Next: Multichannel inversion Up: Inversion to common offset Previous: Overview

# Theory

Posing processing as the inverse of modeling irregular data from a regularly sampled model Ronen (1987), the relation between data and the model can be formulated with the simple system of linear equations:
 (44)

where the vector represents the irregular input data, represents a regularly sampled model and , in general, is any full or partial modeling operator.

Given the nature of multi-channel recording and the design of 3D surveys, it is expected that the number of data traces is different from the number of model traces. Most commonly, the number of observations is larger than the model parameters. One way to solve such a system of inconsistent equations is to look for a solution that minimizes the average error in the set of equations. This minimization can be done in a least-squares sense where the norm is minimized. The choice of that makes this error a minimum gives the least-squares solution which can be expressed for the over-determined case as
 (45)

for which represents a minimum length solution.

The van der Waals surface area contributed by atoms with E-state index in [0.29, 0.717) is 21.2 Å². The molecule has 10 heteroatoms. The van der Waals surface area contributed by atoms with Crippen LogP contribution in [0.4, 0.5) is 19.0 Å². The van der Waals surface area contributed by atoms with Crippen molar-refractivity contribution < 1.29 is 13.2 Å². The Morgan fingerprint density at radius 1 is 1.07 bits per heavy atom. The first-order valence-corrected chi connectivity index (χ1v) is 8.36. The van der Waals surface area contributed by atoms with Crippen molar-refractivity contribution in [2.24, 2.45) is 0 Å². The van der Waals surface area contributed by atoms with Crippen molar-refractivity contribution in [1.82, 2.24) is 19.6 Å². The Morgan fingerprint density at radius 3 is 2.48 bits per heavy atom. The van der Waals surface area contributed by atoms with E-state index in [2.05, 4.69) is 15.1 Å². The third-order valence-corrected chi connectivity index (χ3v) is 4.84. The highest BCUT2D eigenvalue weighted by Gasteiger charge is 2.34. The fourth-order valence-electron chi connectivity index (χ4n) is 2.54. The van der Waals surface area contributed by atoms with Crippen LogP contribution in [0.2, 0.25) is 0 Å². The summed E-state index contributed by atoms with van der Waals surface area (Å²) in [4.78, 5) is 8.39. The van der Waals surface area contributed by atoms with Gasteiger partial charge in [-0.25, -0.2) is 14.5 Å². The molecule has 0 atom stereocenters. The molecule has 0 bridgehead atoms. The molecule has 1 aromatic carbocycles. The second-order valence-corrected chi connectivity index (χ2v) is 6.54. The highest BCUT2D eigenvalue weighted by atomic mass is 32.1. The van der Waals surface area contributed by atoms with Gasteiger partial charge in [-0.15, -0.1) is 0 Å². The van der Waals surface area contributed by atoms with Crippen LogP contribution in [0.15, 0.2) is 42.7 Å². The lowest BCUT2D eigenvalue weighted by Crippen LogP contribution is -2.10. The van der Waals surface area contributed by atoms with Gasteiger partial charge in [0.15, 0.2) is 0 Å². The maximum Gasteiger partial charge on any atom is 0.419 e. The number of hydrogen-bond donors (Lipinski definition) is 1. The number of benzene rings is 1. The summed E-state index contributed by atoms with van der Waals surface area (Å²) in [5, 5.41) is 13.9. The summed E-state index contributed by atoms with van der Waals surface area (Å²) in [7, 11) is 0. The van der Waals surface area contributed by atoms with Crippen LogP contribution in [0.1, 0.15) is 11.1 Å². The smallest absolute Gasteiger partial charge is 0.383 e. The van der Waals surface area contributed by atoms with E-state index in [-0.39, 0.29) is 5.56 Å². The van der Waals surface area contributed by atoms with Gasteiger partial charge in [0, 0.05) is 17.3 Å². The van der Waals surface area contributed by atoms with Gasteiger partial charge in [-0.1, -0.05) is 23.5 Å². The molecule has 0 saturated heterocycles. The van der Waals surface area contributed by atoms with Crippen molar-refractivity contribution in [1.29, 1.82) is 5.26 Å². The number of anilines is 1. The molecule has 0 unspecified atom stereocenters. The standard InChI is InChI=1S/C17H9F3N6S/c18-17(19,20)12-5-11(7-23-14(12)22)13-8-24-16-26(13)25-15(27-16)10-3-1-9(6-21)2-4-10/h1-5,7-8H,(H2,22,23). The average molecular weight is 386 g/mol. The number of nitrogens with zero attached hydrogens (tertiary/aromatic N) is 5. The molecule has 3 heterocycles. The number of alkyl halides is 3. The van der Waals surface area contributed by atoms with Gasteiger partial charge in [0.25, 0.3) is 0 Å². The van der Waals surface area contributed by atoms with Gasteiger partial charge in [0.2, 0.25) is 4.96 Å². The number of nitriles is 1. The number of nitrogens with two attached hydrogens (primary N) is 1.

When solving the under-determined problem, this solution takes a different expression:
 (46)

where is the minimum energy model that satisfies the linear equations.

These solutions define a least square inverse or pseudo-inverse for the operator . From equation equ2, we write this inverse in terms of and its adjoint as:

 (47)

whereas in equ3 the inverse for the under-determined problem is:

 (48)

Applying the pseudo-inverse of equ4 is equivalent to applying the adjoint operator followed by a spatial filtering of the model space by the inverse of . Therefore, I refer to this inverse as model-space inverse.

In equation equ5 the adjoint operator is applied after the data have been filtered with the inverse of and, consequently, I refer to this inverse as data-space inverse.

Next: Multichannel inversion Up: Inversion to common offset Previous: Overview
Stanford Exploration Project
1/18/2001